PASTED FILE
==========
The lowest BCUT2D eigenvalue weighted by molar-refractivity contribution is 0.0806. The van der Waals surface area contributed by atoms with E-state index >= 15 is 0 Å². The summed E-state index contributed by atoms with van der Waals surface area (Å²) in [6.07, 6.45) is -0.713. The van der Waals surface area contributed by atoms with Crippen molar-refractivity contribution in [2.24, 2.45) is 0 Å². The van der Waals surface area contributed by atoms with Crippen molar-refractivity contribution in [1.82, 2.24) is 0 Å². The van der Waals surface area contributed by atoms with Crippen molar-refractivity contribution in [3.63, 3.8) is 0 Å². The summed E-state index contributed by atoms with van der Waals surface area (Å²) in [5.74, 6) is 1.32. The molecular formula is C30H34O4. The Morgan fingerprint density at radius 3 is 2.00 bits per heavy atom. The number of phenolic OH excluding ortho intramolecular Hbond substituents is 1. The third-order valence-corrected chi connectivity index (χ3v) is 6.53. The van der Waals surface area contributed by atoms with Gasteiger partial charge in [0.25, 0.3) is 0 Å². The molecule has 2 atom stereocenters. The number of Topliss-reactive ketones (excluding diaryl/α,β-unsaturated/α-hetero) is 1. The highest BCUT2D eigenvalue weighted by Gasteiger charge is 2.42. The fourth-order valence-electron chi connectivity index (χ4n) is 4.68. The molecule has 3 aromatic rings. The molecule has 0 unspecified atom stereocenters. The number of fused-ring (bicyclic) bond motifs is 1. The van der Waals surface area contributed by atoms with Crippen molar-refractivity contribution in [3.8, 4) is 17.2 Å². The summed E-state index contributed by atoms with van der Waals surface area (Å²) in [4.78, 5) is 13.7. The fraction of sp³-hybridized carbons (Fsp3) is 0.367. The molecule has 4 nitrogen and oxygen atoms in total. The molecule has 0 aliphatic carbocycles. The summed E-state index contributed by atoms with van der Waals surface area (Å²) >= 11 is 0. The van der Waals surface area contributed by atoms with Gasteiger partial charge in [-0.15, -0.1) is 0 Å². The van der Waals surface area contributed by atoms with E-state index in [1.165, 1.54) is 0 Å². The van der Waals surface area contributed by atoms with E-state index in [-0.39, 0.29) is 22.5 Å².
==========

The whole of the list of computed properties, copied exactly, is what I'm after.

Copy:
The lowest BCUT2D eigenvalue weighted by molar-refractivity contribution is 0.0806. The van der Waals surface area contributed by atoms with E-state index >= 15 is 0 Å². The summed E-state index contributed by atoms with van der Waals surface area (Å²) in [6.07, 6.45) is -0.713. The van der Waals surface area contributed by atoms with Crippen molar-refractivity contribution in [2.24, 2.45) is 0 Å². The van der Waals surface area contributed by atoms with Crippen molar-refractivity contribution in [1.82, 2.24) is 0 Å². The van der Waals surface area contributed by atoms with Crippen molar-refractivity contribution in [3.63, 3.8) is 0 Å². The summed E-state index contributed by atoms with van der Waals surface area (Å²) in [5.74, 6) is 1.32. The molecular formula is C30H34O4. The Morgan fingerprint density at radius 3 is 2.00 bits per heavy atom. The number of phenolic OH excluding ortho intramolecular Hbond substituents is 1. The third-order valence-corrected chi connectivity index (χ3v) is 6.53. The van der Waals surface area contributed by atoms with Gasteiger partial charge in [0.25, 0.3) is 0 Å². The molecule has 2 atom stereocenters. The number of Topliss-reactive ketones (excluding diaryl/α,β-unsaturated/α-hetero) is 1. The highest BCUT2D eigenvalue weighted by Gasteiger charge is 2.42. The fourth-order valence-electron chi connectivity index (χ4n) is 4.68. The molecule has 3 aromatic rings. The molecule has 0 unspecified atom stereocenters. The number of fused-ring (bicyclic) bond motifs is 1. The van der Waals surface area contributed by atoms with Crippen molar-refractivity contribution in [3.8, 4) is 17.2 Å². The summed E-state index contributed by atoms with van der Waals surface area (Å²) in [4.78, 5) is 13.7. The fraction of sp³-hybridized carbons (Fsp3) is 0.367. The molecule has 4 nitrogen and oxygen atoms in total. The molecule has 0 aliphatic carbocycles. The summed E-state index contributed by atoms with van der Waals surface area (Å²) >= 11 is 0. The van der Waals surface area contributed by atoms with Gasteiger partial charge in [-0.15, -0.1) is 0 Å². The van der Waals surface area contributed by atoms with E-state index in [1.165, 1.54) is 0 Å². The van der Waals surface area contributed by atoms with E-state index in [-0.39, 0.29) is 22.5 Å².